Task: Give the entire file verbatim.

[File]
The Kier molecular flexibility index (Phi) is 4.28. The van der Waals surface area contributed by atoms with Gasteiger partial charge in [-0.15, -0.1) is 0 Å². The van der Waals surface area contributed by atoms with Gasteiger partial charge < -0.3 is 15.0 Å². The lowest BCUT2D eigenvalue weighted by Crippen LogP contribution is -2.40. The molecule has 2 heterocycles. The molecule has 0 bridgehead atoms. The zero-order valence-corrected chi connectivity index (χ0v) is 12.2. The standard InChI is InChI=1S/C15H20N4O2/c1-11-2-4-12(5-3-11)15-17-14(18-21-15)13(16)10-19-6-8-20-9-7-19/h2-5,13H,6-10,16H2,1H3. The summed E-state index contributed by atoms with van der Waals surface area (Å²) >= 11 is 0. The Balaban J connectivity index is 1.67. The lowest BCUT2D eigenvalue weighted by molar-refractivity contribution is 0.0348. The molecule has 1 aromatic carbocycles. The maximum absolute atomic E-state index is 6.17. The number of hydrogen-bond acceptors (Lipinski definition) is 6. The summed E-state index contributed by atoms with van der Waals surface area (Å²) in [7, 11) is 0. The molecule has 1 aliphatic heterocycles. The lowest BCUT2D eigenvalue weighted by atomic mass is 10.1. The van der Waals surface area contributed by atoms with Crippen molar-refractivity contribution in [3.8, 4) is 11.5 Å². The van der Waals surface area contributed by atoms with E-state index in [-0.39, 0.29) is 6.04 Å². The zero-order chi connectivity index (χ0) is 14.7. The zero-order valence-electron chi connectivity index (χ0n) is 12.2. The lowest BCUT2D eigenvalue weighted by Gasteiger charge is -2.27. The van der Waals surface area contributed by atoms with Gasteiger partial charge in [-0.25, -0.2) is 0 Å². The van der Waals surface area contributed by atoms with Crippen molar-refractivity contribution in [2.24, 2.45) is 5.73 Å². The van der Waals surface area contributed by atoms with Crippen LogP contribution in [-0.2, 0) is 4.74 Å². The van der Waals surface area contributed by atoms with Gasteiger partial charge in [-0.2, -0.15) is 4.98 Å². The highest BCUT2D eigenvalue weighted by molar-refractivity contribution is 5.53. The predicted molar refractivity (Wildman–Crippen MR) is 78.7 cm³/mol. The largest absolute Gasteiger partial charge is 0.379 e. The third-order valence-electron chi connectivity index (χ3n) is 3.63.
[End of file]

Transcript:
The Kier molecular flexibility index (Phi) is 4.28. The van der Waals surface area contributed by atoms with Gasteiger partial charge in [-0.15, -0.1) is 0 Å². The van der Waals surface area contributed by atoms with Gasteiger partial charge < -0.3 is 15.0 Å². The lowest BCUT2D eigenvalue weighted by Crippen LogP contribution is -2.40. The molecule has 2 heterocycles. The molecule has 0 bridgehead atoms. The zero-order valence-corrected chi connectivity index (χ0v) is 12.2. The standard InChI is InChI=1S/C15H20N4O2/c1-11-2-4-12(5-3-11)15-17-14(18-21-15)13(16)10-19-6-8-20-9-7-19/h2-5,13H,6-10,16H2,1H3. The summed E-state index contributed by atoms with van der Waals surface area (Å²) >= 11 is 0. The Balaban J connectivity index is 1.67. The lowest BCUT2D eigenvalue weighted by molar-refractivity contribution is 0.0348. The molecule has 1 aromatic carbocycles. The maximum absolute atomic E-state index is 6.17. The number of hydrogen-bond acceptors (Lipinski definition) is 6. The summed E-state index contributed by atoms with van der Waals surface area (Å²) in [7, 11) is 0. The molecule has 1 aliphatic heterocycles. The lowest BCUT2D eigenvalue weighted by atomic mass is 10.1. The van der Waals surface area contributed by atoms with Crippen molar-refractivity contribution in [3.8, 4) is 11.5 Å². The van der Waals surface area contributed by atoms with E-state index in [-0.39, 0.29) is 6.04 Å². The zero-order chi connectivity index (χ0) is 14.7. The zero-order valence-electron chi connectivity index (χ0n) is 12.2. The lowest BCUT2D eigenvalue weighted by Gasteiger charge is -2.27. The van der Waals surface area contributed by atoms with Gasteiger partial charge in [-0.25, -0.2) is 0 Å². The van der Waals surface area contributed by atoms with Crippen molar-refractivity contribution in [2.24, 2.45) is 5.73 Å². The van der Waals surface area contributed by atoms with Crippen LogP contribution in [-0.2, 0) is 4.74 Å². The van der Waals surface area contributed by atoms with Gasteiger partial charge in [-0.2, -0.15) is 4.98 Å². The highest BCUT2D eigenvalue weighted by molar-refractivity contribution is 5.53. The predicted molar refractivity (Wildman–Crippen MR) is 78.7 cm³/mol. The largest absolute Gasteiger partial charge is 0.379 e. The third-order valence-electron chi connectivity index (χ3n) is 3.63.